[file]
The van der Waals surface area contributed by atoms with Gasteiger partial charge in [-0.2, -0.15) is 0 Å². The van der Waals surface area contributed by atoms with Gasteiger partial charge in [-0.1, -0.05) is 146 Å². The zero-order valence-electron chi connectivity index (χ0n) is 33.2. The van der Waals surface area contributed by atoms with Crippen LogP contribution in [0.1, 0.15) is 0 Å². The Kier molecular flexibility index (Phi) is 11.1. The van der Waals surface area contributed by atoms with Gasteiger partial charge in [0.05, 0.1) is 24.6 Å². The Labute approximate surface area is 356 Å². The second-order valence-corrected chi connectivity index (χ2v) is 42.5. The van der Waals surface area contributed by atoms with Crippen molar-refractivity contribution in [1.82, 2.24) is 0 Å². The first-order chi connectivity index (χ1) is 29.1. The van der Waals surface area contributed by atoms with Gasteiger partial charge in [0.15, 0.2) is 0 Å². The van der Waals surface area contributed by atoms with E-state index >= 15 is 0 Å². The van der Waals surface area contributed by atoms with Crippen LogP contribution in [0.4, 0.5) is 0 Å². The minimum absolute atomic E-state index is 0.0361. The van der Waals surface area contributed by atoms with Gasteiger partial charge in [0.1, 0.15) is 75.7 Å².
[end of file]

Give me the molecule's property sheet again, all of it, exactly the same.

The van der Waals surface area contributed by atoms with Gasteiger partial charge in [-0.2, -0.15) is 0 Å². The van der Waals surface area contributed by atoms with Gasteiger partial charge in [-0.1, -0.05) is 146 Å². The zero-order valence-electron chi connectivity index (χ0n) is 33.2. The van der Waals surface area contributed by atoms with Crippen LogP contribution in [0.1, 0.15) is 0 Å². The Kier molecular flexibility index (Phi) is 11.1. The van der Waals surface area contributed by atoms with Gasteiger partial charge in [0.05, 0.1) is 24.6 Å². The Labute approximate surface area is 356 Å². The second-order valence-corrected chi connectivity index (χ2v) is 42.5. The van der Waals surface area contributed by atoms with Crippen molar-refractivity contribution in [1.82, 2.24) is 0 Å². The first-order chi connectivity index (χ1) is 29.1. The van der Waals surface area contributed by atoms with Gasteiger partial charge in [0.15, 0.2) is 0 Å². The van der Waals surface area contributed by atoms with E-state index >= 15 is 0 Å². The van der Waals surface area contributed by atoms with Crippen LogP contribution in [0.4, 0.5) is 0 Å². The minimum absolute atomic E-state index is 0.0361. The van der Waals surface area contributed by atoms with Gasteiger partial charge in [0.1, 0.15) is 75.7 Å².